James McAvoy would go on to play young Professor Charles Xavier in the X-Men franchise, Chris Pratt would go on to play Peter Quill a.k.a. Star Lord in the Marvel Cinematic Universe, and Morgan Freeman played Lucius Fox in the Dark Knight trilogy.
The graphic novel that inspired the movie is actually about super-villains who took over the world and defeated almost every super-hero. The movie took a less fantastic/supernatural approach, and some characters were not used such as Shithead, a monster made with the feces of 666 of the most evil people on Earth, including Hitler.
Vehicles featured include a Dodge Viper SRT-10; 1966 Ford Mustang; Chevrolet Corvette [C4]; the police cars were Ford Crown Victorias and a 2000 Chevrolet Impala 9C1; elevated subway trains; garbage truck; a Chevrolet Step Van; an express train; and a 1971 VAZ 2101 Zhiguli.
Escape (The Pina Colada Song) plays at the end of the first major action sequence just after Wesley meets Fox. The same song plays in Guardians of the Galaxy (2014) when Starlord escapes the prison. Chris Pratt (Starlord) also plays Wesley's "best bud" Barry.
In the scene where Wesley's first being shown the bending bullet move Sloan asks him to shoot around a pig carcass, to which he asks "You want me to shoot Wilbur?" This is a reference to the pig Wilbur from Charlotte's Web.
On Dec 16, 2014, the amalgam british band McBusted made a video for their song Get Over It, with the intro of the video influenced by the movie's first act with Tom Fletcher hitting his boss' face with a keyboard as Wesley.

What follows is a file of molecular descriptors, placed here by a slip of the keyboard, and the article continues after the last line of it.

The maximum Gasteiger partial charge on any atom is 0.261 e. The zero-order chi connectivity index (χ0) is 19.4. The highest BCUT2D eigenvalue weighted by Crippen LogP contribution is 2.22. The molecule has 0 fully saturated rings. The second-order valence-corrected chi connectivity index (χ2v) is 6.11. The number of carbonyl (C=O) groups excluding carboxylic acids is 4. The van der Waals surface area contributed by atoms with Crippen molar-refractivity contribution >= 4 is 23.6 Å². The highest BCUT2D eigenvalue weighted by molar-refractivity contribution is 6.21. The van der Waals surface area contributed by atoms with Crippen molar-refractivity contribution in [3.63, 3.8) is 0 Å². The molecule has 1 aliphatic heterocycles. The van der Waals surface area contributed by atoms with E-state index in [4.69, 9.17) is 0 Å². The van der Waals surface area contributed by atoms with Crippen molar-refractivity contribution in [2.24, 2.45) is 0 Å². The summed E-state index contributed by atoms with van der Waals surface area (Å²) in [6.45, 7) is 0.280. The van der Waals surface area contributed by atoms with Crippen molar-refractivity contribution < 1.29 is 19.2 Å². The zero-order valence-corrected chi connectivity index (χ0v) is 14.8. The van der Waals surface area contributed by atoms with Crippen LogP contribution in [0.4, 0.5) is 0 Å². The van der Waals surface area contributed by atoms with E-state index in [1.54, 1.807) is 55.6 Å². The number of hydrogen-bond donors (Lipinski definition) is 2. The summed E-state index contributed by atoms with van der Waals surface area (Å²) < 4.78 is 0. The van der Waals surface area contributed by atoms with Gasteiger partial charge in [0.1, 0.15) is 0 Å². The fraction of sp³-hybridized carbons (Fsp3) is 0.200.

At the beginning of the movie, Wesley walks outside of his apartment and looks up to see Cross' house. To the left of it, is a telephone pole with a flyer that says "Your Father's" revealing that Cross is Wesley's real father.
In the final library scene, Fox decides to follow the code, and the bullet she shoots has the word 'Goodbye' engraved on it. You can see the word clearly just prior to it entering the first assassin's head.
During the conversation between Wesley and the Priest, he explains to Wesley that his father (Cross) did not want to hurt him or get him involved with the Fraternity. Throughout the movie, each gunfight with Cross will show that every bullet fired from his gun was aimed at either Fox or an active member of the Fraternity. The only time Cross shot Wesley was during the chase, in particular, when Mole was shot unintentionally by Wesley. The only reason Cross did this deed, other than to lure him closer to his son, was to save his life. Mole was K.I.A. by Wesley, the targets son, so if Cross had not shot him, Wesley may be suspected and killed by the Fraternity rather than the idea of Cross trying to kill them all during pursuit.
In the scene where Sloan (Morgan Freeman) reveals that Wesley (James McAvoy) is staying in his father's room, he picks up a picture, and it reveals that Cross is in picture with Sloan, and the man who is not his father, who Wesley assumes to be.
In James McAvoy's earlier film Strings (2004), McAvoy's character in that film Hal Tara sets out to avenge his father whom has been murdered, only to discover that it his father was not murdered and had committed suicide. The same things happens to Wesley Gibson in this film. Wesley joins The Fraternity so he can avenge his father whom was killed by Cross. But, Wesley soon discovers that his deceased father was not his deceased father, but Cross himself.